Air Flow Schematic
(1) Air line. (2) Aftercooler core. (3) Inlet manifold. (4) Exhaust outlet from turbocharger. (5) Turbine side of turbocharger. (6) Compressor side of turbocharger.
The components of the air inlet and exhaust system control the quality and the amount of air available for combustion. These components are the air cleaner, turbocharger, aftercooler, cylinder head, valves and valve system components, piston and cylinder, and exhaust manifold.
Inlet air is pulled through the air cleaner, compressed and heated by the compressor wheel in compressor side of turbocharger (6) to about 150°C (300°F), then pushed through the air-to-air aftercooler core (2) and moved to the air inlet manifold (3) at about 43°C (110°F). Cooling of the inlet air increases combustion efficiency, which helps to lower fuel consumption and increase horsepower output. Aftercooler core (2) is a separate cooler core installed in front of the standard engine radiator core of the truck. Ambient temperature air is moved across the aftercooler core by the engine fan and by the ram effect of the vehicles forward motion, this cools the turbocharged inlet air.
From the aftercooler core (2) the air is forced into the cylinder head to fill the inlet ports. Air flow from the inlet port into the cylinder is controlled by the intake valves.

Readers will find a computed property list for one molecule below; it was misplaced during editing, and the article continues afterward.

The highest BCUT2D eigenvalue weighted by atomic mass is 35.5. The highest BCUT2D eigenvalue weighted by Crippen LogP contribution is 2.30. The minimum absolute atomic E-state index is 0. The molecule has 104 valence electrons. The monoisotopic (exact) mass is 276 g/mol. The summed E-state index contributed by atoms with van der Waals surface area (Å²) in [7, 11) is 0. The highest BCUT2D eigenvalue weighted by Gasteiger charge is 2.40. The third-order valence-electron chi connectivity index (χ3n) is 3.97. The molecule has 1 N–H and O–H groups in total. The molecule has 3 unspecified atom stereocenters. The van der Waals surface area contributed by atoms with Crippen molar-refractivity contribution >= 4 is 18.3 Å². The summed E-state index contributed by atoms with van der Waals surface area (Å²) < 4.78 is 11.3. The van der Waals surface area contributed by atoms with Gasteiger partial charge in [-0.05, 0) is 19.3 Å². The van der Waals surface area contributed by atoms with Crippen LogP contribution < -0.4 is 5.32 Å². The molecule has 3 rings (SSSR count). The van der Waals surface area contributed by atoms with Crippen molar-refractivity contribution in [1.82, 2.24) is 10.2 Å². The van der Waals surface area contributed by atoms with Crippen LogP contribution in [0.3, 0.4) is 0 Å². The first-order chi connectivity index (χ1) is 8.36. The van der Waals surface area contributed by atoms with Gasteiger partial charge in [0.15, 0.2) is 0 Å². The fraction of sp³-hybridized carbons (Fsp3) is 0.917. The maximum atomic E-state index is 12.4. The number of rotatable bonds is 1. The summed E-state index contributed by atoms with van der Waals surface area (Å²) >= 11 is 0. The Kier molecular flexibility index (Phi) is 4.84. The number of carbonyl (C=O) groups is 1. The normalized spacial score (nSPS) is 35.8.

Air Inlet And Exhaust System
(2) Aftercooler core. (4) Exhaust outlet. (5) Turbine side of turbocharger. (6) Compressor side of turbocharger. (7) Exhaust manifold. (8) Exhaust valve. (9) Intake valve. (10) Air inlet.
There are two intake and two exhaust valves for each cylinder. Intake valves open when the piston moves down on the inlet stroke. When the intake valves open, cooled compressed air from the inlet port is pulled into the cylinder. The intake valves close and the piston begins to move up on the compression stroke. The air in the cylinder is compressed. When the piston is near the top of the compression stroke, fuel is injected into the cylinder. The fuel mixes with the air and combustion starts. The force of combustion pushes the piston down on the power stroke. When the piston moves up again, it is on the exhaust stroke. The exhaust valves open, and the exhaust gases are pushed through the exhaust port into the exhaust manifold. After the piston makes the exhaust stroke, the exhaust valves close and the cycle (inlet, compression, power, exhaust) starts again.
Exhaust gases from exhaust manifold (7) enter turbine side of the turbocharger (5) and cause the turbine wheel to turn. The turbine wheel is connected to the shaft which drives the compressor wheel. Exhaust gases from the turbocharger pass through the exhaust outlet pipe, the muffler and the exhaust stack.